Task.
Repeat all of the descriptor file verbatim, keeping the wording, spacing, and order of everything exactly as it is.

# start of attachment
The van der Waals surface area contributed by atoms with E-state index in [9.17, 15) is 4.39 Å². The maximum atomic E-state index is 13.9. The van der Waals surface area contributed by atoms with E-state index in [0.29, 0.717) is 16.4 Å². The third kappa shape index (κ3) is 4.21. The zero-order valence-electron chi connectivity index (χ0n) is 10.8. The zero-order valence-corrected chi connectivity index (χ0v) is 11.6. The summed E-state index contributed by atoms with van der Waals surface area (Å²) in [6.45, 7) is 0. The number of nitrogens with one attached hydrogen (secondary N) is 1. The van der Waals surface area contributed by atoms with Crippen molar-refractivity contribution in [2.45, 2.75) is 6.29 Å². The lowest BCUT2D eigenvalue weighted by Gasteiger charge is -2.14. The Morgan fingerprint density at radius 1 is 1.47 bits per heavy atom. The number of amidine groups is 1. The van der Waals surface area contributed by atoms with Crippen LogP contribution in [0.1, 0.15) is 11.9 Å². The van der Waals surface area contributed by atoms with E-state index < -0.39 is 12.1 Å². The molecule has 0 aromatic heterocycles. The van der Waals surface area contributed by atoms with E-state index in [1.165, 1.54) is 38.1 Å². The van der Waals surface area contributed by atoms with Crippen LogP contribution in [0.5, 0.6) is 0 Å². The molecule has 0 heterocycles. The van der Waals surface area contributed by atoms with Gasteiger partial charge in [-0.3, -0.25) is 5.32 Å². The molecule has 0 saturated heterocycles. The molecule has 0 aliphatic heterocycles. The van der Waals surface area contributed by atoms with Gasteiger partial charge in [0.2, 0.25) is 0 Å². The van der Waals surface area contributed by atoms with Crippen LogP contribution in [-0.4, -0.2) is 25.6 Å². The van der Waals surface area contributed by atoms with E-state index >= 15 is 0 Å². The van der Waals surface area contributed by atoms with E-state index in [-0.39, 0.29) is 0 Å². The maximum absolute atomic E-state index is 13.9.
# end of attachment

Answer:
The van der Waals surface area contributed by atoms with E-state index in [9.17, 15) is 4.39 Å². The maximum atomic E-state index is 13.9. The van der Waals surface area contributed by atoms with E-state index in [0.29, 0.717) is 16.4 Å². The third kappa shape index (κ3) is 4.21. The zero-order valence-electron chi connectivity index (χ0n) is 10.8. The zero-order valence-corrected chi connectivity index (χ0v) is 11.6. The summed E-state index contributed by atoms with van der Waals surface area (Å²) in [6.45, 7) is 0. The number of nitrogens with one attached hydrogen (secondary N) is 1. The van der Waals surface area contributed by atoms with Crippen molar-refractivity contribution in [2.45, 2.75) is 6.29 Å². The lowest BCUT2D eigenvalue weighted by Gasteiger charge is -2.14. The Morgan fingerprint density at radius 1 is 1.47 bits per heavy atom. The number of amidine groups is 1. The van der Waals surface area contributed by atoms with Crippen LogP contribution in [0.1, 0.15) is 11.9 Å². The van der Waals surface area contributed by atoms with E-state index < -0.39 is 12.1 Å². The molecule has 0 aromatic heterocycles. The van der Waals surface area contributed by atoms with E-state index in [1.165, 1.54) is 38.1 Å². The van der Waals surface area contributed by atoms with Crippen LogP contribution in [0.5, 0.6) is 0 Å². The molecule has 0 heterocycles. The van der Waals surface area contributed by atoms with Gasteiger partial charge in [-0.3, -0.25) is 5.32 Å². The molecule has 0 saturated heterocycles. The molecule has 0 aliphatic heterocycles. The van der Waals surface area contributed by atoms with Gasteiger partial charge in [0.2, 0.25) is 0 Å². The van der Waals surface area contributed by atoms with Crippen LogP contribution in [-0.4, -0.2) is 25.6 Å². The van der Waals surface area contributed by atoms with E-state index >= 15 is 0 Å². The van der Waals surface area contributed by atoms with E-state index in [-0.39, 0.29) is 0 Å². The maximum absolute atomic E-state index is 13.9.